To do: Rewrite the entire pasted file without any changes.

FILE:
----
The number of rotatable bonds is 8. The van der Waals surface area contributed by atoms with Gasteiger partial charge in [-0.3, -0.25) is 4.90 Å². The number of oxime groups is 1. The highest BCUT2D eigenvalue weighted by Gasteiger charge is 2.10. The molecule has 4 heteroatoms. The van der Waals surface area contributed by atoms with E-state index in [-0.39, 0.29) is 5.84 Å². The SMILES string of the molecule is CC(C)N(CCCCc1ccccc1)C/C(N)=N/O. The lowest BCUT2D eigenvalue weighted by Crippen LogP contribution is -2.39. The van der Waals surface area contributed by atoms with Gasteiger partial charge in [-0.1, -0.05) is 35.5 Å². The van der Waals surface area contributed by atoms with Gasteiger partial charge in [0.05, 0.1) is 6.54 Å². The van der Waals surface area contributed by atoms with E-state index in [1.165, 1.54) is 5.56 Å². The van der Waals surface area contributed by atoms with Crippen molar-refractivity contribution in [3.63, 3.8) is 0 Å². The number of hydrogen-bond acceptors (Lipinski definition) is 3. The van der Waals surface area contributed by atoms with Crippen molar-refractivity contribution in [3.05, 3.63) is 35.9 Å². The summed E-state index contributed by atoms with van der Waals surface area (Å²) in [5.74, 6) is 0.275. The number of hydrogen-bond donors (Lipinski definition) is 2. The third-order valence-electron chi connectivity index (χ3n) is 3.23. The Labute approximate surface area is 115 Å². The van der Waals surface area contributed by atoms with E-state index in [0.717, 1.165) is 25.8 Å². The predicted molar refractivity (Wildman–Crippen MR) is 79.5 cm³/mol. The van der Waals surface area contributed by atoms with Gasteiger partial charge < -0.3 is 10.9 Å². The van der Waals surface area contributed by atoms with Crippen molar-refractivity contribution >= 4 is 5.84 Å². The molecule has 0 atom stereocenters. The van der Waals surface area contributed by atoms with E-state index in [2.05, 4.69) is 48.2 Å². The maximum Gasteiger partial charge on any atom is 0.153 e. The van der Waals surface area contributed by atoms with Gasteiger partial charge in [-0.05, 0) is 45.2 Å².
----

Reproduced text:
The number of rotatable bonds is 8. The van der Waals surface area contributed by atoms with Gasteiger partial charge in [-0.3, -0.25) is 4.90 Å². The number of oxime groups is 1. The highest BCUT2D eigenvalue weighted by Gasteiger charge is 2.10. The molecule has 4 heteroatoms. The van der Waals surface area contributed by atoms with E-state index in [-0.39, 0.29) is 5.84 Å². The SMILES string of the molecule is CC(C)N(CCCCc1ccccc1)C/C(N)=N/O. The lowest BCUT2D eigenvalue weighted by Crippen LogP contribution is -2.39. The van der Waals surface area contributed by atoms with Gasteiger partial charge in [-0.1, -0.05) is 35.5 Å². The van der Waals surface area contributed by atoms with Gasteiger partial charge in [0.05, 0.1) is 6.54 Å². The van der Waals surface area contributed by atoms with E-state index in [1.165, 1.54) is 5.56 Å². The van der Waals surface area contributed by atoms with Crippen molar-refractivity contribution in [3.63, 3.8) is 0 Å². The number of hydrogen-bond acceptors (Lipinski definition) is 3. The van der Waals surface area contributed by atoms with Crippen molar-refractivity contribution in [3.05, 3.63) is 35.9 Å². The summed E-state index contributed by atoms with van der Waals surface area (Å²) in [5.74, 6) is 0.275. The number of hydrogen-bond donors (Lipinski definition) is 2. The third-order valence-electron chi connectivity index (χ3n) is 3.23. The Labute approximate surface area is 115 Å². The van der Waals surface area contributed by atoms with E-state index in [0.717, 1.165) is 25.8 Å². The predicted molar refractivity (Wildman–Crippen MR) is 79.5 cm³/mol. The van der Waals surface area contributed by atoms with Gasteiger partial charge < -0.3 is 10.9 Å². The van der Waals surface area contributed by atoms with Crippen molar-refractivity contribution >= 4 is 5.84 Å². The molecule has 0 atom stereocenters. The van der Waals surface area contributed by atoms with E-state index in [2.05, 4.69) is 48.2 Å². The maximum Gasteiger partial charge on any atom is 0.153 e. The van der Waals surface area contributed by atoms with Gasteiger partial charge in [-0.05, 0) is 45.2 Å².